People with hepatitis C have a much greater risk of
liver-related hospitalisation or death if they have an alcohol use disorder
or another serious co-morbidity such as HIV infection, chronic kidney disease or
cancer, according to an analysis of everyone hospitalised in France between
2008 and 2012. In the absence of these problems, people with hepatitis C did
not have an increased risk of death compared to the general population.
The findings were presented by Michael Schwarzinger of the
Translational Health Economics Network, Paris, at the International Liver
Congress in Vienna, Austria, on Saturday.
Previous research in smaller cohorts has shown that alcohol
use greatly increases the risk of liver-related death in people with hepatitis
C, but the French study is the largest study of the effects of alcohol on
liver-related clinical disease and death ever reported.
The study was designed to assess the contribution of various
confounding factors to the prognosis of people with hepatitis C infection. In
particular, the study sought to determine the extent to which alcohol might
contribute to the poor prognosis of hepatitis C infection – and whether people without high levels of alcohol
consumption have a poor prognosis if infected with hepatitis C.
The study could assess alcohol use only by physician report
of an 'alcohol use disorder', and the hospitals database does not contain any
information about average consumption, the definition of
alcohol misuse or the duration of heavy drinking. The diagnosis of alcohol use
disorder covers a spectrum of problematic drinking, ranging from regular
over-indulgence to severe physical
dependence, and is classified as mild, moderate or severe. The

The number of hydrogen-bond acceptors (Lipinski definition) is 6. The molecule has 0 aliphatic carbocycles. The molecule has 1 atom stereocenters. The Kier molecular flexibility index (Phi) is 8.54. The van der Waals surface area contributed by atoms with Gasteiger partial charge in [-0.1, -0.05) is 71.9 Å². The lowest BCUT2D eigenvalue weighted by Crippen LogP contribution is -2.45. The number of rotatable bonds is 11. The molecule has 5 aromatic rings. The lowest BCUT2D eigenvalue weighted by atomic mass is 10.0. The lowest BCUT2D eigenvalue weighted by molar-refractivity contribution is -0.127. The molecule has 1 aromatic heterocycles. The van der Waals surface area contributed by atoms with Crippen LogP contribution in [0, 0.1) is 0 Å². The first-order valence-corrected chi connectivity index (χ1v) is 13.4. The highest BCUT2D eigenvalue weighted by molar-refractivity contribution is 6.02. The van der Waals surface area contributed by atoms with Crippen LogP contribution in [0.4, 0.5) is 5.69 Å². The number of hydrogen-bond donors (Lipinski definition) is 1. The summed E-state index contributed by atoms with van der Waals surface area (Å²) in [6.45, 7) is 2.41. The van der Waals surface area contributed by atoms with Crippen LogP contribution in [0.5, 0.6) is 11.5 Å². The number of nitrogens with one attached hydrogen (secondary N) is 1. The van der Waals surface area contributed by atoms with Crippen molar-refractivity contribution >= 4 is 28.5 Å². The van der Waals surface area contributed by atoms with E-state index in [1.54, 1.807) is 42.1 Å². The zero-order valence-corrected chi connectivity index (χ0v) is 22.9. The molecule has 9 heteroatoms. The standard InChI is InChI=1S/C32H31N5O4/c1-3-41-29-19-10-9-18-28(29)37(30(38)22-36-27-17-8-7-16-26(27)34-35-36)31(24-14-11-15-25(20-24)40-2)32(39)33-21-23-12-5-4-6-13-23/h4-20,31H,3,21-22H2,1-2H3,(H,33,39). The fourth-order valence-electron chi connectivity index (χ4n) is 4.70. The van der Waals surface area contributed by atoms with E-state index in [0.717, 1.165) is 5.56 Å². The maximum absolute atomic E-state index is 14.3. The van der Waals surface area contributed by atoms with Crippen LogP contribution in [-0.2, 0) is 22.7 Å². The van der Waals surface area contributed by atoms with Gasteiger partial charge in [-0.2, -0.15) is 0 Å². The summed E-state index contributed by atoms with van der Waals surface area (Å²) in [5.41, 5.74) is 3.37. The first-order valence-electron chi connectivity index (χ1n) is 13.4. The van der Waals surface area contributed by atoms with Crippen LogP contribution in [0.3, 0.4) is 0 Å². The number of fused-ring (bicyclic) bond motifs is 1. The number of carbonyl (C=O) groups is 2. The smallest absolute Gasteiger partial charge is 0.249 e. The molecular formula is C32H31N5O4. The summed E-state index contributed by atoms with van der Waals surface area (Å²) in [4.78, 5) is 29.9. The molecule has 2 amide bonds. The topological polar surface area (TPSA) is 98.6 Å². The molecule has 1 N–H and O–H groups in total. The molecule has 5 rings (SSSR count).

appearance of alcohol use disorder on a medical record is therefore a red
flag that someone has a history of high alcohol consumption, but can provide no
information that can be used to calculate less harmful levels of consumption or
how many years of heavy drinking might negatively affect the prognosis of
people with hepatitis C.
The study also looked at the contribution of serious
co-morbidities to the need for hospitalisation for liver-related events.
During the period 2008-2012, 28,953,755 people in
France were admitted to hospital and 1,506,453 people died in hospital. Chronic infection with hepatitis C virus (HCV) was
present in 112,146 (0.39%) of hospitalised patients, alcohol use disorder in 705,259 (2.44%), and
both chronic HCV infection and alcohol use disorder in 23,351 (i.e., 20.8% alcohol use disorder recorded in people with hepatitis C).
The analysis found that people with hepatitis C were six times
more likely to have an alcohol use disorder than other hospital patients,
and 2.4 times more likely to have at least one serious co-morbidity.
Forty-six per cent of all liver-related events in people
with hepatitis C occurred in those with alcohol use disorders, approximately
one-third in people with at least one serious co-morbidity, and only 14% in
people with hepatitis C who had neither a co-morbidity nor an alcohol use
The study also found that people in the general population
had a much worse prognosis than others if they had an alcohol use disorder.
They were three times more likely to die in hospital than people who did not
The poor prognosis of people with hepatitis C is largely
explained by alcohol misuse and by severe co-morbidities, Schwarzinger
press conference. The findings call into question the cost-effectiveness
direct-acting antiviral treatment for hepatitis C for people without
alcohol use disorders, he went on, because rates of progression and
medical costs averted by immediate treatment may be much lower than
“These results show that alcohol
use disorders are a much more accurate indicator of mortality in chronic HCV
infection, and highlight the need to encourage alcohol withdrawal and
abstinence in all patients,” said Professor Tom Hemming Karlsen,
Scientific Committee Member, European Association for the Study of the Liver (EASL).
who had stopped drinking or who had remained abstinent had a one-third
reduction in the risk of death compared to people who drank any alcohol, while
in the general population abstinence or
withdrawal reduced the risk of death by one quarter.
said that the effect of alcohol abstinence and withdrawal should be
investigated more closely in people with hepatitis C. For example, the better prognosis of people
with genotype 4 hepatitis C may be a consequence of its epidemiology – genotype
4 is prevalent in Muslim countries in North Africa and the Middle East where
alcohol consumption is culturally unacceptable – rather than any feature of the
genotype, Schwarzinger argued.